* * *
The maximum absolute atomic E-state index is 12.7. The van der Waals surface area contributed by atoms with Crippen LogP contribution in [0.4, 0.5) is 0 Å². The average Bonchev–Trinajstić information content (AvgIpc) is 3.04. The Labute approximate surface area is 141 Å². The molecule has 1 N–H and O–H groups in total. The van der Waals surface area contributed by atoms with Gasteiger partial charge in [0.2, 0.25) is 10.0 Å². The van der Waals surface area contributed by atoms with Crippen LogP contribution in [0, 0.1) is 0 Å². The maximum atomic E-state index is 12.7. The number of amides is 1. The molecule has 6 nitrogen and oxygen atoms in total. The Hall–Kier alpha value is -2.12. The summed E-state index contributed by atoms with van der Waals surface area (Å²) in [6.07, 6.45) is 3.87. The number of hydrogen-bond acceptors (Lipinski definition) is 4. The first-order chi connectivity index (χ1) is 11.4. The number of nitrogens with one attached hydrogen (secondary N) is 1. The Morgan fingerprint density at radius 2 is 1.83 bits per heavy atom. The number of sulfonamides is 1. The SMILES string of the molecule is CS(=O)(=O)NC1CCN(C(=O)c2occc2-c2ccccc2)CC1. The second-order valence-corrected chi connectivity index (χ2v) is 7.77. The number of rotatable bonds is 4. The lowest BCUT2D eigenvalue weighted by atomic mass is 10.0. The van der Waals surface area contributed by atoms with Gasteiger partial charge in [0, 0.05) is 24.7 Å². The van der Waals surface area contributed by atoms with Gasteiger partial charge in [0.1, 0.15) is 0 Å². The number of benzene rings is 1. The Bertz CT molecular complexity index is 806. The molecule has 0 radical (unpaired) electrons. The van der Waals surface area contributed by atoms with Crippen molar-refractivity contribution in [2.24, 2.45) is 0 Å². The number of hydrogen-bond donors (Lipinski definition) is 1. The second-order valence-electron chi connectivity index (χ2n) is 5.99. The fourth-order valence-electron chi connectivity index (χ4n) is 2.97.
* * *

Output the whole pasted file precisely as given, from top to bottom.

The maximum absolute atomic E-state index is 12.7. The van der Waals surface area contributed by atoms with Crippen LogP contribution in [0.4, 0.5) is 0 Å². The average Bonchev–Trinajstić information content (AvgIpc) is 3.04. The Labute approximate surface area is 141 Å². The molecule has 1 N–H and O–H groups in total. The van der Waals surface area contributed by atoms with Gasteiger partial charge in [0.2, 0.25) is 10.0 Å². The van der Waals surface area contributed by atoms with Crippen LogP contribution in [0, 0.1) is 0 Å². The maximum atomic E-state index is 12.7. The number of amides is 1. The molecule has 6 nitrogen and oxygen atoms in total. The Hall–Kier alpha value is -2.12. The summed E-state index contributed by atoms with van der Waals surface area (Å²) in [6.07, 6.45) is 3.87. The number of hydrogen-bond acceptors (Lipinski definition) is 4. The first-order chi connectivity index (χ1) is 11.4. The number of nitrogens with one attached hydrogen (secondary N) is 1. The Morgan fingerprint density at radius 2 is 1.83 bits per heavy atom. The number of sulfonamides is 1. The SMILES string of the molecule is CS(=O)(=O)NC1CCN(C(=O)c2occc2-c2ccccc2)CC1. The second-order valence-corrected chi connectivity index (χ2v) is 7.77. The number of rotatable bonds is 4. The lowest BCUT2D eigenvalue weighted by atomic mass is 10.0. The van der Waals surface area contributed by atoms with Gasteiger partial charge in [0, 0.05) is 24.7 Å². The van der Waals surface area contributed by atoms with Gasteiger partial charge in [0.1, 0.15) is 0 Å². The number of benzene rings is 1. The Bertz CT molecular complexity index is 806. The molecule has 0 radical (unpaired) electrons. The van der Waals surface area contributed by atoms with Crippen molar-refractivity contribution in [2.24, 2.45) is 0 Å². The number of hydrogen-bond donors (Lipinski definition) is 1. The second-order valence-electron chi connectivity index (χ2n) is 5.99. The fourth-order valence-electron chi connectivity index (χ4n) is 2.97.